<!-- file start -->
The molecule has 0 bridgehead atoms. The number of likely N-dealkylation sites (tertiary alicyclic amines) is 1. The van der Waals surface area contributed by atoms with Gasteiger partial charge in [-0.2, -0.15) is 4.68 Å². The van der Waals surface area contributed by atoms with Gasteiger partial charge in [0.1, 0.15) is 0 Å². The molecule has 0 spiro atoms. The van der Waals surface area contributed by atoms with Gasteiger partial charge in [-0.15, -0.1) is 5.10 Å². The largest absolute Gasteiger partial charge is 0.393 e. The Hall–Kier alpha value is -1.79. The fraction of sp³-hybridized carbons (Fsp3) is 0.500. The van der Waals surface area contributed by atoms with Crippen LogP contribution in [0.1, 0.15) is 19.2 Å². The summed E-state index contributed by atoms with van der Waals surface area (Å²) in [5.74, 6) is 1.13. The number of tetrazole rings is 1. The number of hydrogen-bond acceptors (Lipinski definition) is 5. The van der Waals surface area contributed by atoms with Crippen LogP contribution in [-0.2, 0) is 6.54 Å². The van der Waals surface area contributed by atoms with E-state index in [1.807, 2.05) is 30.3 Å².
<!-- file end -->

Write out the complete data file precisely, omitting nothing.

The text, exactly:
The molecule has 0 bridgehead atoms. The number of likely N-dealkylation sites (tertiary alicyclic amines) is 1. The van der Waals surface area contributed by atoms with Gasteiger partial charge in [-0.2, -0.15) is 4.68 Å². The van der Waals surface area contributed by atoms with Gasteiger partial charge in [0.1, 0.15) is 0 Å². The molecule has 0 spiro atoms. The van der Waals surface area contributed by atoms with Gasteiger partial charge in [-0.15, -0.1) is 5.10 Å². The largest absolute Gasteiger partial charge is 0.393 e. The Hall–Kier alpha value is -1.79. The fraction of sp³-hybridized carbons (Fsp3) is 0.500. The van der Waals surface area contributed by atoms with Crippen LogP contribution in [0.1, 0.15) is 19.2 Å². The summed E-state index contributed by atoms with van der Waals surface area (Å²) in [5.74, 6) is 1.13. The number of tetrazole rings is 1. The number of hydrogen-bond acceptors (Lipinski definition) is 5. The van der Waals surface area contributed by atoms with Crippen LogP contribution in [-0.2, 0) is 6.54 Å². The van der Waals surface area contributed by atoms with E-state index in [1.807, 2.05) is 30.3 Å².